Conservation?Editor: The price of oil keeps rising, yet...


October 20, 1990


Editor: The price of oil keeps rising, yet there is no hue and cry for alternate sources of energy. The catch word seems to be conservation. All we hear is conservation, conservation, conservation. Yet, when I drive 55 miles per hour on Route 29, I-95, I-83, the Baltimore Washington Parkway or I-495, everyone passes me as though I was standing still.

If I step it up to 64 mph for a short sprint they still pass me by.

What happened to all the conservationists and their calls to conserve energy? Could it be they run their mouths even faster than they run their cars?

Carl Carson.


How'd We Do It?

Editor: When Iraq invaded Kuwait on Aug. 2, there was a mixed reaction of disbelief and shock. Yet, Iraq made no secret of its intentions. For months, Saddam Hussein had publicly threatened to use chemical weapons against Israel, and the world remained silent.

When an emergency occurs, the normal response is help by administering immediate attention to the problem and by attempting to prevent further complications. President Bush has done exactly that by mobilizing the armed forces and by deploying thousands of troops and weapons to Saudi Arabia. But, now that the initial shock has worn off, it is time for the American public to ask some pertinent questions.

How could this confrontation have been avoided? Why has the U.S. supplied Mr. Hussein with American technology, knowing that he is a ruthless despot? Supporting Mr. Hussein against Iran was similar to supporting Hitler against the threat of communism. One fire cannot be extinguished by using another inflammatory agent -- that lesson was learned years ago.

It is true that the American economy can certainly use the infusion of $21 billion at the present time. But is the sale of armaments to Saudi Arabia the viable solution for our financial mismanagement? Today's ally in the Middle East might very well be tomorrow's enemy -- history has also proved that to be true.

First, we must make the world secure and safe from dictators who threaten the stability of the entire world, who threaten to destroy other nations and vital natural resources, and who terrorize. But when this job is done, we must begin to demand comprehensive and truthful answers from our leaders.

Irene Siegel.


Man of Peace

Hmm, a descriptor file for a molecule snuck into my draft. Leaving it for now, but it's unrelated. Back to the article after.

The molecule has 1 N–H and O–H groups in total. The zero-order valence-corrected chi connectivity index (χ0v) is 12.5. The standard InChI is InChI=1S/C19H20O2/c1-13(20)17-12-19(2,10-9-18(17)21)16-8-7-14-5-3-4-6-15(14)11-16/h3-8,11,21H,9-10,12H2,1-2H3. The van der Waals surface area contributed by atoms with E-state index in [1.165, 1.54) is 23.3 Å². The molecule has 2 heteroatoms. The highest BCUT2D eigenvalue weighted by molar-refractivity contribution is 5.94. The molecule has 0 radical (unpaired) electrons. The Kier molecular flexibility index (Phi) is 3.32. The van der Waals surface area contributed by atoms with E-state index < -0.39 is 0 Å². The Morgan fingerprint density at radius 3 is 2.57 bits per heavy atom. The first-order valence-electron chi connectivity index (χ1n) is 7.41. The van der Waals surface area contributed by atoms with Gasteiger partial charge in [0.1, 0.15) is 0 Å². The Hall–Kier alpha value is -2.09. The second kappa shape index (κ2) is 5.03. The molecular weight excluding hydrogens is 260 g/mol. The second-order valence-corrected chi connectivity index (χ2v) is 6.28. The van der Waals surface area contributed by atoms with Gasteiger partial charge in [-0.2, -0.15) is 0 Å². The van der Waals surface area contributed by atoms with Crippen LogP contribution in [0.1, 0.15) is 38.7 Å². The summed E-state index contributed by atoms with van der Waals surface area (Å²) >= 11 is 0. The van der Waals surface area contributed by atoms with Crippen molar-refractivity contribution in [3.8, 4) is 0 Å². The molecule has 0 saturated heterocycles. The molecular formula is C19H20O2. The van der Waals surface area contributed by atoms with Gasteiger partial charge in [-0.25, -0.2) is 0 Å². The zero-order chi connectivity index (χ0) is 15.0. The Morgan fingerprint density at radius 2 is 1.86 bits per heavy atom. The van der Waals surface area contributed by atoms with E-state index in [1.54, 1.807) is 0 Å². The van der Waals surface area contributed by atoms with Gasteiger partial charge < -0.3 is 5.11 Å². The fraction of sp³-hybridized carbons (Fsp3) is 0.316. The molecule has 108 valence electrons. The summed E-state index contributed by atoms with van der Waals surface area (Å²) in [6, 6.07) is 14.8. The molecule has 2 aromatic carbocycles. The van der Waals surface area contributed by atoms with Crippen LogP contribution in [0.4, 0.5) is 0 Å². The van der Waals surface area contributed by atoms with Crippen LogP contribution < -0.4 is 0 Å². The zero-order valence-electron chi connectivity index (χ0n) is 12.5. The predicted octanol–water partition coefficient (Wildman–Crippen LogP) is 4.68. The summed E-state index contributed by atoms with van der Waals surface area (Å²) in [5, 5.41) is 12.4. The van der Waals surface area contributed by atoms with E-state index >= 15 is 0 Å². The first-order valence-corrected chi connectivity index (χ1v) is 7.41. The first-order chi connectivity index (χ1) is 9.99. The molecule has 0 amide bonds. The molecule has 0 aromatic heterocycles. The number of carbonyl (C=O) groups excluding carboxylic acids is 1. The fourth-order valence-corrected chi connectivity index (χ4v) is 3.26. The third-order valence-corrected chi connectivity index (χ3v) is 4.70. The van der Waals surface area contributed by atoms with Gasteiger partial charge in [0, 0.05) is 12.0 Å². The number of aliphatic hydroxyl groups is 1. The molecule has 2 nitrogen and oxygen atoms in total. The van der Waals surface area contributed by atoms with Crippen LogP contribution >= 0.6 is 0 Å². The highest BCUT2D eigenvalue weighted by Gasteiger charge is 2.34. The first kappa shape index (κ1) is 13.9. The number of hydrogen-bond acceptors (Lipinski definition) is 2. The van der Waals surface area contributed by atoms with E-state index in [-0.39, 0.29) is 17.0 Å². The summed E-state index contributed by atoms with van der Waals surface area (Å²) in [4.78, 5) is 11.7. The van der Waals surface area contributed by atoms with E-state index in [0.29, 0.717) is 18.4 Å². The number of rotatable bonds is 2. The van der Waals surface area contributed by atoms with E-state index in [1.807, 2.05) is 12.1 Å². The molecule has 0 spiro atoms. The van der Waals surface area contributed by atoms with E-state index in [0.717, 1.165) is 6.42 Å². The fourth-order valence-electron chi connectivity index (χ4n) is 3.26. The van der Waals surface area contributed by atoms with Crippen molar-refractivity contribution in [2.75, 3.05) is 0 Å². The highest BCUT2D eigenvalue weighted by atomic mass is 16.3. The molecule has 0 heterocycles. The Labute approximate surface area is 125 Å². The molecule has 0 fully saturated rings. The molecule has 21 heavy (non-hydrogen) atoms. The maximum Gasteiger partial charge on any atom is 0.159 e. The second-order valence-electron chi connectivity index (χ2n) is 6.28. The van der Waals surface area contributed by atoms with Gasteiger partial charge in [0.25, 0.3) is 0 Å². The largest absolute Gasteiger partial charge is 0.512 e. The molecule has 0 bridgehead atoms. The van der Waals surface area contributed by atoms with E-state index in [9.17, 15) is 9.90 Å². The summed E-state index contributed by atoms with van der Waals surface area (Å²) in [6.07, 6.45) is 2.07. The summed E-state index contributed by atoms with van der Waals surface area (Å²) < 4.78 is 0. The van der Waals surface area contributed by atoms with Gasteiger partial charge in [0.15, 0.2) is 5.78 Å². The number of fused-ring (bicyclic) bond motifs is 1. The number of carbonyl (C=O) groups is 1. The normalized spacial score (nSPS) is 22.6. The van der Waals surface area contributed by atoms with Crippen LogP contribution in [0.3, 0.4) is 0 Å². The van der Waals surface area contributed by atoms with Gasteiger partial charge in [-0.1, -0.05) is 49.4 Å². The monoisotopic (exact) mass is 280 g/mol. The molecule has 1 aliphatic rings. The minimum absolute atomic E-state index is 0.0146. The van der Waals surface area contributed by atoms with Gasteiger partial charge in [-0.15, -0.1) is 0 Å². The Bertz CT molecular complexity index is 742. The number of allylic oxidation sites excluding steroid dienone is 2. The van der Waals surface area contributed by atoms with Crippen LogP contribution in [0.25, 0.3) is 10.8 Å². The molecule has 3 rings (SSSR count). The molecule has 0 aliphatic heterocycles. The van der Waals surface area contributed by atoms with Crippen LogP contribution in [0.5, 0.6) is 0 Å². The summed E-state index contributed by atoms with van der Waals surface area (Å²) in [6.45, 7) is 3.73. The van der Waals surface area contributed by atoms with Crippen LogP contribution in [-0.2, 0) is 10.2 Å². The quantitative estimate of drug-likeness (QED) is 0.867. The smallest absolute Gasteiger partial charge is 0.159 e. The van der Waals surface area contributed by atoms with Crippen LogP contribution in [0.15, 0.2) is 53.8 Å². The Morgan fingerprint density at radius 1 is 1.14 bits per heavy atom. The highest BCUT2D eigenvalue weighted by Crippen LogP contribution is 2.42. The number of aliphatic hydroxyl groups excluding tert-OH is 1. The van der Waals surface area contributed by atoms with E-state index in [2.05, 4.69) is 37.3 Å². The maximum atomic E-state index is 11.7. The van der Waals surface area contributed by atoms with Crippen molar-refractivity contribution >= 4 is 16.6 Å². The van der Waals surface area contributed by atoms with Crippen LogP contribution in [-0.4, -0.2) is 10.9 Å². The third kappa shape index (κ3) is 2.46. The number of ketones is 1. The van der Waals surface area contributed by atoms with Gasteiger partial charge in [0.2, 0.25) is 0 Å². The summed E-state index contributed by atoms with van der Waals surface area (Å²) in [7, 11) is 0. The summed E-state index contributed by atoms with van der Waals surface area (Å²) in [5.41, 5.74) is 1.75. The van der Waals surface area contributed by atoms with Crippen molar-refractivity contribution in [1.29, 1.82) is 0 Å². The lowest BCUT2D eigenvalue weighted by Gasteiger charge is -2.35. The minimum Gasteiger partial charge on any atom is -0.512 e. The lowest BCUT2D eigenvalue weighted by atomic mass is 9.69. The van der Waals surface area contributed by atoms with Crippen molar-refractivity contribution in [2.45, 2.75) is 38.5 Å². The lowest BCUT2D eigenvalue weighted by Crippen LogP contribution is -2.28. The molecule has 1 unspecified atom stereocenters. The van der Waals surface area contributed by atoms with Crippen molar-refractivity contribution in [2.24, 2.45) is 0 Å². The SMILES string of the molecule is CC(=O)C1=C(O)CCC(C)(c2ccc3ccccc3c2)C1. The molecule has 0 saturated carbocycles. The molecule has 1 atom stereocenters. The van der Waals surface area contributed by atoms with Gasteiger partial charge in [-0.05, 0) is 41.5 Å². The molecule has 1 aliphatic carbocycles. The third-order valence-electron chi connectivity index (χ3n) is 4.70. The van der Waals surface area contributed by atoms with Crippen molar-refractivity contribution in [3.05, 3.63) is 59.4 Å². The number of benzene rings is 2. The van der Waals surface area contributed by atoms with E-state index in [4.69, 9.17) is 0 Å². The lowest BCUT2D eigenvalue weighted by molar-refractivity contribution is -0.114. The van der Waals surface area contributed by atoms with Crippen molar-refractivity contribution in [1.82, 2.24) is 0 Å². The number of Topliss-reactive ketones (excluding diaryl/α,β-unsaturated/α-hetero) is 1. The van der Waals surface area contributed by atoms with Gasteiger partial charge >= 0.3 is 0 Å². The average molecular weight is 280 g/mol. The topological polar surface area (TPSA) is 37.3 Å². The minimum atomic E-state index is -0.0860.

Editor: In the horror and violence that erupted in Israel and the occupied territories one man is to be admired. Moubarak Awad has brought the teachings of Gandhi and Martin Luther King to the West Bank and Gaza Strip. Peaceful resistance has been the philosophy of Mr. Awad throughout his life.

The atrocities occurring in the occupied territories are humiliating and disrespectful for Palestinians. Mr. Awad has taught many Palestinians that through peaceful rebellion change can occur. The lesson is primarily directed to the young Palestinians, the heart of the Palestinians uprising.

As Israeli soldiers pulled olive trees from the ground, the livelihood of many Palestinians, Mr. Awad preached replanting olive trees every time old trees were uprooted, not a violent rebellion.

Though the soldiers continued to uproot the newly planted trees, they came to realize the perseverance of the Palestinians was incredible; the soldiers were peacefully forced to stop. The determination and spirit of the Palestinian cause was evident in this peaceful victory.

Mr. Awad has desired his entire life to see a free Palestinian homeland, yet he also understands that weapons are not the solution. The only arms needed are the ones that Palestinians can link together to show a unified and peaceful resistance.

Yara Cheikh


Don't Support Saudi Sexism

Editor: I was appalled to read the Sept. 22 Sun article by V. Alton Barker describing the sexist treatment U.S. servicewomen are receiving in Saudi Arabia because of a backward religious ''culture where women often wear black gloves and facial veils in public to avoid showing even an inch of skin.'' To think that Army spokesman Maj. Doug Bidle can do no more than brush it all off as ''a fact of life'' and say that our military women just have to ''take a deep breath and learn to live within these guidelines.'' Bull, I say!

Although there may not be much we can do about the way Saudi women are treated there, we can definitely do more than we are apparently doing to protect from sex discrimination those of our citizens who are defending that land from Iraqi invasion.

We don't need Saudi Arabian oil so badly that we need force our servicewomen to put up with sexist nonsense there or anywhere else. We should put it right to the powers-that-be over there: either shape up or we ship out. If they would rather deal with the Iraqis on their own or with the aid only of those nations who don't mind having their female citizens subjected to second-class treatment, so be it. They can drink their oil for all I care.

Kenneth A. Stevens.



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